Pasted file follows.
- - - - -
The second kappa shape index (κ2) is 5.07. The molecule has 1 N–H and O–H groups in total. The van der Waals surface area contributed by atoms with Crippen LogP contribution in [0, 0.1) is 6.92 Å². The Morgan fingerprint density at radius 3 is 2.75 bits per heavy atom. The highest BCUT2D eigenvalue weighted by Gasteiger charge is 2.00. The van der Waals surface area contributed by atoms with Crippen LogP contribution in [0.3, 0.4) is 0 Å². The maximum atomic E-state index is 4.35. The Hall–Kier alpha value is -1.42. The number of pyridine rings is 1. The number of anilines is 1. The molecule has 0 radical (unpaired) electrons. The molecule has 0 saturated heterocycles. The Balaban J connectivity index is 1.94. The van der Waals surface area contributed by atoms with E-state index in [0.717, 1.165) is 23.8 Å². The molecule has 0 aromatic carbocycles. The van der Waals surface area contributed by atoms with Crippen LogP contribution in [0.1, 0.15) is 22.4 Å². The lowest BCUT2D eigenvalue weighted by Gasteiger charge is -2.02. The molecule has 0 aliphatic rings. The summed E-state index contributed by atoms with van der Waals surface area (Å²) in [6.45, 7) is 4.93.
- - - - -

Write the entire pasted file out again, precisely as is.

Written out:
The second kappa shape index (κ2) is 5.07. The molecule has 1 N–H and O–H groups in total. The van der Waals surface area contributed by atoms with Crippen LogP contribution in [0, 0.1) is 6.92 Å². The Morgan fingerprint density at radius 3 is 2.75 bits per heavy atom. The highest BCUT2D eigenvalue weighted by Gasteiger charge is 2.00. The van der Waals surface area contributed by atoms with Crippen LogP contribution in [0.3, 0.4) is 0 Å². The maximum atomic E-state index is 4.35. The Hall–Kier alpha value is -1.42. The number of pyridine rings is 1. The number of anilines is 1. The molecule has 0 radical (unpaired) electrons. The molecule has 0 saturated heterocycles. The Balaban J connectivity index is 1.94. The van der Waals surface area contributed by atoms with E-state index in [0.717, 1.165) is 23.8 Å². The molecule has 0 aromatic carbocycles. The van der Waals surface area contributed by atoms with Crippen LogP contribution in [0.1, 0.15) is 22.4 Å². The lowest BCUT2D eigenvalue weighted by Gasteiger charge is -2.02. The molecule has 0 aliphatic rings. The summed E-state index contributed by atoms with van der Waals surface area (Å²) in [6.45, 7) is 4.93.